The Mountain West logos and football yard-lines on the Rice-Eccles Stadium field looked like they were colored over by a fourth-grader using black markers. Jason Kreis was a good player on a really bad team. Nobody knew for sure how long Real Salt Lake would last as a Major League Soccer expansion team in 2005.
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And now the team plays in a spectacular stadium, Kreis is a great coach of a really good team and the franchise is an MLS success story, with recognizable players and an expanding fan base.
"It’s grown up," RSL president Bill Manning said.
This all fits together, on and off the field. It’s a tribute to former owner Dave Checketts’ vision, current owner Dell Loy Hansen’s investment and a management team that has created a winning product and marketed it well.
RSL initially was embraced by a devoted core of fans. The unknown was how wide that following ever could become. The day of that inaugural game at Rice-Eccles Stadium, the team’s temporary home, I asked, "Will MLS still be here in 2015?"
That question seems silly now — partly because the franchise could have failed long before that date. And yet, with its 10th season starting almost exactly three months after Saturday’s MLS Cup final at Sporting Kansas City, Real is a fixture in the Salt Lake Valley.
"We’ve just built this fan base that just loves this team," Manning marveled.
MLS commissioner Don Garber once said the trick is to "try to convert people who like sports into liking soccer and take all the people who like soccer and connect them with our teams."
That’s happened here. Soon after arriving from the Philadelphia Eagles’ front office in 2008, though, Manning wondered what he’d done. Even with Rio Tinto Stadium about to open, RSL had roughly 5,000 season-ticket holders and sponsorship revenue was low. His outlook on the new job? "Trepidation," he said this week.
In those five years, season-ticket sales have doubled. Manning is targeting 11,000 in 2014 and 14,000 or more someday. Once having hoped for $4 million in sponsorships, he’s now thinking $12 million is a reasonable goal. RSL is No. 2 in the league in local TV ratings, No. 4 in revenue and No. 5 in season tickets, while playing to 95.2 percent of capacity. That growth is as remarkable as RSL’s potentially becoming the fifth MLS team to win multiple championships. The team sold out a Sept. 21 game with San Jose — the night of the BYU-Utah football game.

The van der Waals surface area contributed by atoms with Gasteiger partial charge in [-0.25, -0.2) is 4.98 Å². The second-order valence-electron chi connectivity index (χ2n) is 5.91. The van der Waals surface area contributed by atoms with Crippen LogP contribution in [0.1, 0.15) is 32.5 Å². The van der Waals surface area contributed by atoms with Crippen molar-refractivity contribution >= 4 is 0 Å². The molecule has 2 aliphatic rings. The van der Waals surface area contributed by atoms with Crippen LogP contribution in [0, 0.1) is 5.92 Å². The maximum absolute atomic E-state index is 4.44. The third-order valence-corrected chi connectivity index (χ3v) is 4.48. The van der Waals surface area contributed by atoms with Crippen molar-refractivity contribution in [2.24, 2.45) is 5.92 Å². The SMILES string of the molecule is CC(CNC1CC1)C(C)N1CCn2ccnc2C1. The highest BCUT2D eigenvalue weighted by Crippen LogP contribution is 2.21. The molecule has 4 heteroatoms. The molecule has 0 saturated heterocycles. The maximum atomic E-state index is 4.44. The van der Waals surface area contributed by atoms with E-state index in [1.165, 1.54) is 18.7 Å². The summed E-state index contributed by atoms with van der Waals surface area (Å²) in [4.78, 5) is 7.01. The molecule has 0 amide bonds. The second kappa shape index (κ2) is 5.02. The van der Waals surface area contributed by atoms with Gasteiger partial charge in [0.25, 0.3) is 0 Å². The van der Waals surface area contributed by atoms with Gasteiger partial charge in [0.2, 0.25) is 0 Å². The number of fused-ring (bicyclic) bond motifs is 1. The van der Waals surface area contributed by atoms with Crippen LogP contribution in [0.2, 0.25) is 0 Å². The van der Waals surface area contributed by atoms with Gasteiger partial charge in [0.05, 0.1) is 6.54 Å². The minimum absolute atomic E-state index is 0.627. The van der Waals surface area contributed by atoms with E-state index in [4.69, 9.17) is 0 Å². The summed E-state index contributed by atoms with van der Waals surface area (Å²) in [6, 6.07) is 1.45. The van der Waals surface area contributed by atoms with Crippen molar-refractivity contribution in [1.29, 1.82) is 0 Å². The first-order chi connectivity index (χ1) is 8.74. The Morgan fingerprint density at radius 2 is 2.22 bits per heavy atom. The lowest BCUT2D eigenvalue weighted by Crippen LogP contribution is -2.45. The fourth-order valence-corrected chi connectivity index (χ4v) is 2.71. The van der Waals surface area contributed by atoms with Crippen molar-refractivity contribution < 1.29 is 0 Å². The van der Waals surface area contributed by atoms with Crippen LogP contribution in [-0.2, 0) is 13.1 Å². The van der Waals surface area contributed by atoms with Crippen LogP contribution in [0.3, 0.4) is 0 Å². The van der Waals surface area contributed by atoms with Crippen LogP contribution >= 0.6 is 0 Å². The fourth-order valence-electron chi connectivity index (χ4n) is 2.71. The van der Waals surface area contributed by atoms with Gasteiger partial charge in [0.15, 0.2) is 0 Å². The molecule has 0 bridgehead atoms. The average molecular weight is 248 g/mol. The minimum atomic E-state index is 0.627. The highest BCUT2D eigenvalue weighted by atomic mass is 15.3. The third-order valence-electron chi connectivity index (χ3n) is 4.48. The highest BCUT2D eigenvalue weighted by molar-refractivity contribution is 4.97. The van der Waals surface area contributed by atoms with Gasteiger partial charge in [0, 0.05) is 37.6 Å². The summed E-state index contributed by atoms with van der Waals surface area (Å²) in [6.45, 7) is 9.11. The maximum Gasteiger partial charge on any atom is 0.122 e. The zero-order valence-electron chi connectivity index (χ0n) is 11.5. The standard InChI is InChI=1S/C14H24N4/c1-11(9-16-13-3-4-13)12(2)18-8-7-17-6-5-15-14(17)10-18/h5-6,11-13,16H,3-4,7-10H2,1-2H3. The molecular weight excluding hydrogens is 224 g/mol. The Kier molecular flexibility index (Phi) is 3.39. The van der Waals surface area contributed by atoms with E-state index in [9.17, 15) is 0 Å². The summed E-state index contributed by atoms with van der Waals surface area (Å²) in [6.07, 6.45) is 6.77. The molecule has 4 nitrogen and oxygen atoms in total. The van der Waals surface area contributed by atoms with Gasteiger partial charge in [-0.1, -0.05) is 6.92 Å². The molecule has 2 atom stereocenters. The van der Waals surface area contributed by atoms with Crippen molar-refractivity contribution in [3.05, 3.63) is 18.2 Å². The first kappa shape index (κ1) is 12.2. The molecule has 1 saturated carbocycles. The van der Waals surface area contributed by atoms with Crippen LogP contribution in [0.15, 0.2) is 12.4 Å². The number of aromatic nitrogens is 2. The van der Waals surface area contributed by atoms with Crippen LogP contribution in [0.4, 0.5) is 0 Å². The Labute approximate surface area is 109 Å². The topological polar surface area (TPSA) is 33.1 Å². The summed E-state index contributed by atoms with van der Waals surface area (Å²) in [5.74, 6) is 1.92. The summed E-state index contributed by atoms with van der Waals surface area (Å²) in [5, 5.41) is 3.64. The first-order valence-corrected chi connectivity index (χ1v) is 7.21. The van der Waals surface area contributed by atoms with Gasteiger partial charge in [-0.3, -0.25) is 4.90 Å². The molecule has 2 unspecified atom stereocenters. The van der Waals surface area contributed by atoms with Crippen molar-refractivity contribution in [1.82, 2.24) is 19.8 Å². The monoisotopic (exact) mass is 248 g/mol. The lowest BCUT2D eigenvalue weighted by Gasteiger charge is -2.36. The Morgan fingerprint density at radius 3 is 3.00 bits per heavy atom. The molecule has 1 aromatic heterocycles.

Driving it all, even beyond the team’s consistent performance, is a roster that has defied the usual turnover of MLS teams.
"Your fans really identify with players over time," Manning said. "I think we’re one of the franchises that figured that out. When it’s constant change, your fans don’t identify with the guys."
The continuity helps in the locker room and on the field. RSL has an established culture, with players such as captain Kyle Beckerman, goalkeeper Nick Rimando and defender Nat Borchers mentoring young players.
Checketts put all of this in place, replacing his original coach with Kreis and hiring Manning and general manager Garth Lagerwey. This year, Hansen’s becoming the full owner "really solidified us financially ... made the franchise secure," Lagerwey said, with backing that "allows you for the first time to think strategically."
Plans call for RSL to go much further in player development by owning minor-league teams on two levels by 2016, following a pro baseball model. Such moves, Lagerwey said, would make RSL "a real sports franchise."
That’s already happened, to a remarkable degree.
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